It seems an increasingly firm assertion that the maintenance of dental health can contribute positively to improving respiratory health and vice versa.In this way, several studies suggest an increased risk of both pneumonia and bronchitis in patients with poor oral health. Both pneumonia and bronchitis are diseases caused by the inflammation of organs that, in people with chronic respiratory diseases, are associated with high morbidity and mortality. According to the Spanish Society of Periodontology and Osseointegration (SEPA), in recent years it has become evident a marked increase in the incidence of both pathologies that, in many cases, have been related to the affection of non-habitual microorganisms.
Periodontal diseases and COPD
Chronic obstructive pulmonary disease, also known as COPD, is a pathology that affects the lungs and obstructs the respiratory tract, causing difficulty in breathing. This disorder is generally progressive and irreversible and, as it could not be otherwise, its main symptom is the decrease in respiratory capacity. In general, people exposed to tobacco smoke are usually the most affected. However, COPD is also related to other types of causes.
And recent studies have revealed that poor oral health not only increases the chances of suffering it, but that periodontal conditions are a risk factor in itself for the development of COPD.
This assertion is also valid in an inverse manner: patients with COPD are more likely to develop periodontal disease than those who do not suffer from this pulmonary disease.
Experts, while cautious in this area, emphasize the treatment of periodontal disease as a factor that reduces the number of exacerbations of COPD.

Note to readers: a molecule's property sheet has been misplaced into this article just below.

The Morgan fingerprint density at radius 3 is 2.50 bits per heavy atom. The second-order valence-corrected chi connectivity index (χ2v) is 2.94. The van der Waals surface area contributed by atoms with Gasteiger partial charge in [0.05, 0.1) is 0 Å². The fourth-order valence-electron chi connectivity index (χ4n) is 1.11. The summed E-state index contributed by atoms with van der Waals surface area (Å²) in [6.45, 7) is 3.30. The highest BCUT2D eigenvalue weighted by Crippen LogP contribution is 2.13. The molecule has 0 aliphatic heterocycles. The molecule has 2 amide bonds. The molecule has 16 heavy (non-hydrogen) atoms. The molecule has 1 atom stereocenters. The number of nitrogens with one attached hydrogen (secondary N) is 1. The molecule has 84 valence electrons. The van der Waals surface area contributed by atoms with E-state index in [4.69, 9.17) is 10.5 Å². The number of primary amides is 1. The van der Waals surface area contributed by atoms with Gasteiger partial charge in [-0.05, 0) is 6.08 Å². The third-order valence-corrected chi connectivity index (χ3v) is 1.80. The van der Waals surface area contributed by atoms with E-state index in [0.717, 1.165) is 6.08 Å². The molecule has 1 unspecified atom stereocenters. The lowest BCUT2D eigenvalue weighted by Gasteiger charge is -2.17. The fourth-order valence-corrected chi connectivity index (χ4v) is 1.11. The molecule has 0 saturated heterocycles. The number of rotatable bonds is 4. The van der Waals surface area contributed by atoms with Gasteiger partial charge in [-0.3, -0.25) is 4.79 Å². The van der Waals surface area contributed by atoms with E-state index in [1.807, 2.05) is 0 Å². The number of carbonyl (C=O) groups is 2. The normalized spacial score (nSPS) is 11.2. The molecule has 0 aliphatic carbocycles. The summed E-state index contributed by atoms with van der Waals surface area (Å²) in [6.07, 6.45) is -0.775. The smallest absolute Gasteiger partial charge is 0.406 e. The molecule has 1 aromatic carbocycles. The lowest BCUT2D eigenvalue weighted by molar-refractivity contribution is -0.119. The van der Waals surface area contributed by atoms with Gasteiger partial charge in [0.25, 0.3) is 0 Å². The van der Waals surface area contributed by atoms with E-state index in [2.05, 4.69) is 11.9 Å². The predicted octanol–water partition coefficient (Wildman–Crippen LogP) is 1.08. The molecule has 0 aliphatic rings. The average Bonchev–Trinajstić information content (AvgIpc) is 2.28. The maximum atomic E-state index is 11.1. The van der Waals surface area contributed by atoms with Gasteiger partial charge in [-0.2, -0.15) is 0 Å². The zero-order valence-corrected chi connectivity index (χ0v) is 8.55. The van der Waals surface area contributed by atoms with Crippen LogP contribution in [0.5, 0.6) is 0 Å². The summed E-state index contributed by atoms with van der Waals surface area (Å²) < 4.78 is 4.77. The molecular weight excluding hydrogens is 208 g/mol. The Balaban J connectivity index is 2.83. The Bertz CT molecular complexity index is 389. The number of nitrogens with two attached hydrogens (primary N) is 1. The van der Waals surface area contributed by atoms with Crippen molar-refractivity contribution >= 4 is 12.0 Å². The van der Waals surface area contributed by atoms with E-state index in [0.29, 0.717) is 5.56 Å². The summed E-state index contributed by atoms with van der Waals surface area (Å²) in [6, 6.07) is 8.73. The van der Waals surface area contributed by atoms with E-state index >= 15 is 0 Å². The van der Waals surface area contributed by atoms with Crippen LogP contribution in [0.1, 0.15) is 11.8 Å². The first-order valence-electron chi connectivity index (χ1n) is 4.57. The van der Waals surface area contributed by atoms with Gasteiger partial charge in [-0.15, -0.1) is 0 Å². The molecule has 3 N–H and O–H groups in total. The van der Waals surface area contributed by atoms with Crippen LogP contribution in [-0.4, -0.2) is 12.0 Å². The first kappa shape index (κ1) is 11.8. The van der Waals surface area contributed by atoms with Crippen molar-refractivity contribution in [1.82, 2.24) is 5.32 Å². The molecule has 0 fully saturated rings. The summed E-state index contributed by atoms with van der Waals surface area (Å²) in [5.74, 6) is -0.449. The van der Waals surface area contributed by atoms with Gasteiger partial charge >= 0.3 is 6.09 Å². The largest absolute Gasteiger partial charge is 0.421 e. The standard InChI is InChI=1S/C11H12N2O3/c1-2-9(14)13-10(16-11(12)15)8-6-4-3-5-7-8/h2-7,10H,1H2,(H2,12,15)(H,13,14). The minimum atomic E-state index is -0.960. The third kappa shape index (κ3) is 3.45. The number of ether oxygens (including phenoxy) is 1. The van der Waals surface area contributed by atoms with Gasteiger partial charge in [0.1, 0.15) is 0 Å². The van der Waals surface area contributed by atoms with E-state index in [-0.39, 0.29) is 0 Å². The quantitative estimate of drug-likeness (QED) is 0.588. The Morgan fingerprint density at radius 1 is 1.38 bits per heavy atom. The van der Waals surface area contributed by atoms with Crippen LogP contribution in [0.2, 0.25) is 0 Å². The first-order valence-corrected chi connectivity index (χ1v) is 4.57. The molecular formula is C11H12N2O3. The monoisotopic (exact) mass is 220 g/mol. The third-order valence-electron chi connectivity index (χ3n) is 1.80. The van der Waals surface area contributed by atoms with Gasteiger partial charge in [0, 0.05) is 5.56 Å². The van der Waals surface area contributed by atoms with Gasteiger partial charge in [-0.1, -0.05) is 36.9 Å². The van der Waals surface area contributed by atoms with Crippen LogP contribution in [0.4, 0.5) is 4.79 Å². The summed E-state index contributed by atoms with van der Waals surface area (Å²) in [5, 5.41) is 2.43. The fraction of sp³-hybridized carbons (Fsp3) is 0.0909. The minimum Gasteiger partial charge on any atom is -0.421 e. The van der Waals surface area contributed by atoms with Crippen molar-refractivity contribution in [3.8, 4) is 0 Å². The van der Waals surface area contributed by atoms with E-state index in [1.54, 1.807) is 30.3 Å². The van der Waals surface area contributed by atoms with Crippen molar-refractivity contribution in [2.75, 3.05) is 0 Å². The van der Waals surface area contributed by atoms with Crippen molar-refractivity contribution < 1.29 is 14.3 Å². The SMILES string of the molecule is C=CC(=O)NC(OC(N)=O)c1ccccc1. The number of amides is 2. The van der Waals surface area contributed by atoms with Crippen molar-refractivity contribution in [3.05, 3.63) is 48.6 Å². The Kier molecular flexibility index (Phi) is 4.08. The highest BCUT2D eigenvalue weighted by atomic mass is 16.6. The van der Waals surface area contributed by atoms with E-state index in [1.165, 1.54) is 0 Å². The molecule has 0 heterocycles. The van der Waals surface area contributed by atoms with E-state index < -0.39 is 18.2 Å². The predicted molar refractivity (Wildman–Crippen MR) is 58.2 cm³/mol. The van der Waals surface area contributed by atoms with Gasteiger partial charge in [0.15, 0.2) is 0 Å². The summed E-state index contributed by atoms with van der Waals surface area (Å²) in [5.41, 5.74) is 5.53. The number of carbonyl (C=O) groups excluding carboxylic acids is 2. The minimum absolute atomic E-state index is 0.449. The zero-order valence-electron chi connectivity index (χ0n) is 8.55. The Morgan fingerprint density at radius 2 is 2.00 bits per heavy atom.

Given its high rate of morbidity and mortality, members of SEPA advise to establish effective protocols for the prevention and treatment of periodontal disease in order to improve the diagnosis of patients with respiratory pathologies.
Periodontal treatment is indicated to limit solidified tartar and bacterial plaque . Initially, a periodontal study was carried out to determine the state of the disease thanks to the probing of the gums and dental hygiene – prophylaxis. Subsequently, and under local anesthesia, we will perform a scaling and root planing to eradicate tartar and bacterial colonies around the root of the teeth.
Once the mouth is in health, periodontal maintenance is recommended every 3-4 months in order to maintain adequate plaque levels.
How to prevent periodontal disease?
Now that you know the negative effects of periodontal conditions on general health, how can you prevent periodontal disease?
To maintain the state of health of the gums is important to have proper oral hygiene. For this, it is necessary to follow a series of guidelines:
- Maintain a good oral hygiene routine: brushing teeth after each meal for at least two minutes or rinsing with mouthwash are acts that should be part of our daily oral cleansing. The use of dental floss, interproximal brushes or oral irrigators is especially recommended to help effectively eliminate food debris or dental plaque.
- Renewing the toothbrush, usually every three months, helps to maintain good oral hygiene and that brushing is effective
- Regularly visit the dentist in Dubai a way that periodically reviews the state of the gums and paute, if necessary, oral hygiene. It is vital to have the plate level controlled.
A simple review can help you detect and solve a problem that can have negative effects on your overall health.